Table of Contents Author Guidelines Submit a Manuscript
BioMed Research International
Volume 2016 (2016), Article ID 3970831, 9 pages
Research Article

Resistance of Permafrost and Modern Acinetobacter lwoffii Strains to Heavy Metals and Arsenic Revealed by Genome Analysis

1Institute of Molecular Genetics, Russian Academy of Sciences, Kurchatov Sq. 2, Moscow 123182, Russia
2Institute of Bioengineering, Research Center of Biotechnology of the Russian Academy of Sciences, Leninsky Ave. 33, Bld. 2, Moscow 119071, Russia

Received 20 April 2016; Revised 14 July 2016; Accepted 7 September 2016

Academic Editor: Peter F. Stadler

Copyright © 2016 Sofia Mindlin et al. This is an open access article distributed under the Creative Commons Attribution License, which permits unrestricted use, distribution, and reproduction in any medium, provided the original work is properly cited.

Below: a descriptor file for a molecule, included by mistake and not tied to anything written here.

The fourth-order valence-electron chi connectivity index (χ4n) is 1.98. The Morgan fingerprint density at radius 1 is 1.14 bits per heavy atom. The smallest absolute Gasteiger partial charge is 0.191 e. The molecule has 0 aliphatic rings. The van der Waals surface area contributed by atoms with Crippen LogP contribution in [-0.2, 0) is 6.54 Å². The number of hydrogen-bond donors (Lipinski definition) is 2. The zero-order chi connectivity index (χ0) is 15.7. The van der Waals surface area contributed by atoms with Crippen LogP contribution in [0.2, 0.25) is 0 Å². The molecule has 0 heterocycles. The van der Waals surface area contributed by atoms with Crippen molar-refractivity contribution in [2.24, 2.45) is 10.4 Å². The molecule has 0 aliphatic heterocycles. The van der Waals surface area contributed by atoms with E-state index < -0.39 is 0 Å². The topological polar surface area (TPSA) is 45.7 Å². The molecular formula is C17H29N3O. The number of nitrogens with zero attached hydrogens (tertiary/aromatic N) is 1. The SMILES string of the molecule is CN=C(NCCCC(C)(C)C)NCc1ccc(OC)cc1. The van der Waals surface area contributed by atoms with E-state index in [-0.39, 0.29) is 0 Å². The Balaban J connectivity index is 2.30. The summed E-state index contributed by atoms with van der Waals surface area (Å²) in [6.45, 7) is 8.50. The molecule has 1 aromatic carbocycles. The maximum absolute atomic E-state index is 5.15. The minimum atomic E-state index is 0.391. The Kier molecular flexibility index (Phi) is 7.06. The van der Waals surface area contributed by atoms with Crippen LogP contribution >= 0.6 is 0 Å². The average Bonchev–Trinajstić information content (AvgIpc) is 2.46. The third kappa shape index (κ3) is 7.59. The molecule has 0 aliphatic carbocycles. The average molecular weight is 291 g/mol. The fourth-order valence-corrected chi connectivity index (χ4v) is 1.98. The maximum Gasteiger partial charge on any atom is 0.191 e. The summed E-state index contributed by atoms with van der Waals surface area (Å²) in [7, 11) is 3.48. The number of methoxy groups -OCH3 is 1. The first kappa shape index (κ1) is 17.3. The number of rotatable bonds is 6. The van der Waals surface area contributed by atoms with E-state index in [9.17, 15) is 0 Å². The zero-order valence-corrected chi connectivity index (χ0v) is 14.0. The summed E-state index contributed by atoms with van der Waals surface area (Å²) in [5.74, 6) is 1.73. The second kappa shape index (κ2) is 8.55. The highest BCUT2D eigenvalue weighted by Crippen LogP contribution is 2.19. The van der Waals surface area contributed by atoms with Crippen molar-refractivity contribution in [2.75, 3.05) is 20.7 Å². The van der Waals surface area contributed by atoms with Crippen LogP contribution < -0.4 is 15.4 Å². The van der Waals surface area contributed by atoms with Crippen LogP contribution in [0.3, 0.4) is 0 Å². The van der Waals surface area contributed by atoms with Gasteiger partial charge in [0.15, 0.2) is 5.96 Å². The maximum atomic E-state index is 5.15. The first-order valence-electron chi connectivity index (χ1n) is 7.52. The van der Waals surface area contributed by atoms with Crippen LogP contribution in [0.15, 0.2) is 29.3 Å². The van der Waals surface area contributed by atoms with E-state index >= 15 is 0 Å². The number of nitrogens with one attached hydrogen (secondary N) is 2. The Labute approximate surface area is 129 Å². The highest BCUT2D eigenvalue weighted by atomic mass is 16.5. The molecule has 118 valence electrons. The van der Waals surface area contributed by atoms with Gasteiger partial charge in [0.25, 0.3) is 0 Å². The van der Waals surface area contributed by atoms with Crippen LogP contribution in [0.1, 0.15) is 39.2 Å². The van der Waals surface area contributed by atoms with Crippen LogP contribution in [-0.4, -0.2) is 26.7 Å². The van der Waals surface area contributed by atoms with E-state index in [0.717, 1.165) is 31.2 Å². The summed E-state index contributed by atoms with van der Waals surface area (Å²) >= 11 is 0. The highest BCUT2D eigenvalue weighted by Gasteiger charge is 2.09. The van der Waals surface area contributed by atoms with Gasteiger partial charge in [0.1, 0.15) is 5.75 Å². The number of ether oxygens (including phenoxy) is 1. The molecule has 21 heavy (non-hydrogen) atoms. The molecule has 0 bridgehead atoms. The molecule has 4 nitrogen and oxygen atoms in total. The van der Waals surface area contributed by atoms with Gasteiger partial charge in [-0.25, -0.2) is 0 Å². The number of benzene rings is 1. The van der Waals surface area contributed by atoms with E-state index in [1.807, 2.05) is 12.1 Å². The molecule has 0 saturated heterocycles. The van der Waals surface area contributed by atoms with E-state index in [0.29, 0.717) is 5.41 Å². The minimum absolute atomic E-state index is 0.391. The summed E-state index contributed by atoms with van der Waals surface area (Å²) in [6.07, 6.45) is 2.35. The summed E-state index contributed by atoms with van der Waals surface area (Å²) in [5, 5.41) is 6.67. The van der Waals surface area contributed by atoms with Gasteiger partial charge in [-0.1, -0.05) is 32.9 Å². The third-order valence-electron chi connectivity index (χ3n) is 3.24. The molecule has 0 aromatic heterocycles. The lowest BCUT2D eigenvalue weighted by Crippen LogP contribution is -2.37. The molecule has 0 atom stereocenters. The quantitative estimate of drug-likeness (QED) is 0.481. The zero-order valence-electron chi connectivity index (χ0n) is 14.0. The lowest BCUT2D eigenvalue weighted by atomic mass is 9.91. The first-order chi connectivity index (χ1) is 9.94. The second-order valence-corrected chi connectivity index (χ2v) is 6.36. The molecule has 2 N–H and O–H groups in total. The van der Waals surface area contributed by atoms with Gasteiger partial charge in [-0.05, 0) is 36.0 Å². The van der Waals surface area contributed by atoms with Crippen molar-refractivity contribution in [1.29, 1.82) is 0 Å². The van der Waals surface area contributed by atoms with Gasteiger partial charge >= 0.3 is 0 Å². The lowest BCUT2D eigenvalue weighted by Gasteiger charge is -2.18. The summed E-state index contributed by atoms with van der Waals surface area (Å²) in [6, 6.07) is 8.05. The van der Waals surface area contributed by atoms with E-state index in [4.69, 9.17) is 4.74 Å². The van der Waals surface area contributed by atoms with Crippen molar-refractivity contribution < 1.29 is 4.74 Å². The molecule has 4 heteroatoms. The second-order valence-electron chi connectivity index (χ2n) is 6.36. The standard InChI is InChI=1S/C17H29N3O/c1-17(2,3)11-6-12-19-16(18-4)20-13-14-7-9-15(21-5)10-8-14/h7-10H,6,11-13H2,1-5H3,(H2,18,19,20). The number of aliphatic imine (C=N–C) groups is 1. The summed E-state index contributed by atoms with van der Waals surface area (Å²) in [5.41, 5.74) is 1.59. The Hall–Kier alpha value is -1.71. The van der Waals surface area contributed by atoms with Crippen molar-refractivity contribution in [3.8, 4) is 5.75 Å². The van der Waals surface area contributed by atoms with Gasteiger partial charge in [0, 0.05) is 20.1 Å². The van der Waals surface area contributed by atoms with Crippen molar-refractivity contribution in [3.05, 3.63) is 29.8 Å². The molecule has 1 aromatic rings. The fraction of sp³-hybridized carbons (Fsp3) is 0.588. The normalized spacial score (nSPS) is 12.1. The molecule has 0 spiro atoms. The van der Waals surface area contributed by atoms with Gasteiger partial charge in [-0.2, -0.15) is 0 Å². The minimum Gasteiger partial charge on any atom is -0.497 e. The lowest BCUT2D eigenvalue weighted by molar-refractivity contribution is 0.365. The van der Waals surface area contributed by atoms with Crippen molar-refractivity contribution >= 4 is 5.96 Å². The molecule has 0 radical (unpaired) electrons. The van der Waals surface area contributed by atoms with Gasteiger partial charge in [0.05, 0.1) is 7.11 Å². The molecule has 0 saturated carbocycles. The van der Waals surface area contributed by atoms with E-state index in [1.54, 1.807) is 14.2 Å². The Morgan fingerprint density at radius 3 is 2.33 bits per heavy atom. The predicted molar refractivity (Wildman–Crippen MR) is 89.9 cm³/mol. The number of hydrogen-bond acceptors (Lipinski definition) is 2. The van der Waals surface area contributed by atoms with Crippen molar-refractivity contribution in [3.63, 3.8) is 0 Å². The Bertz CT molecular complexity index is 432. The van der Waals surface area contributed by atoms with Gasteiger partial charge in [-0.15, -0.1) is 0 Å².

We performed whole-genome sequencing of five permafrost strains of Acinetobacter lwoffii (frozen for 15–3000 thousand years) and analyzed their resistance genes found in plasmids and chromosomes. Four strains contained multiple plasmids (8–12), which varied significantly in size (from 4,135 to 287,630 bp) and genetic structure; the fifth strain contained only two plasmids. All large plasmids and some medium-size and small plasmids contained genes encoding resistance to various heavy metals, including mercury, cobalt, zinc, cadmium, copper, chromium, and arsenic compounds. Most resistance genes found in the ancient strains of A. lwoffii had their closely related counterparts in modern clinical A. lwoffii strains that were also located on plasmids. The vast majority of the chromosomal resistance determinants did not possess complete sets of the resistance genes or contained truncated genes. Comparative analysis of various A. lwoffii and of A. baumannii strains discovered a number of differences between them: (i) chromosome sizes in A. baumannii exceeded those in A. lwoffii by about 20%; (ii) on the contrary, the number of plasmids in A. lwoffii and their total size were much higher than those in A. baumannii; (iii) heavy metal resistance genes in the environmental A. lwoffii strains surpassed those in A. baumannii strains in the number and diversity and were predominantly located on plasmids. Possible reasons for these differences are discussed.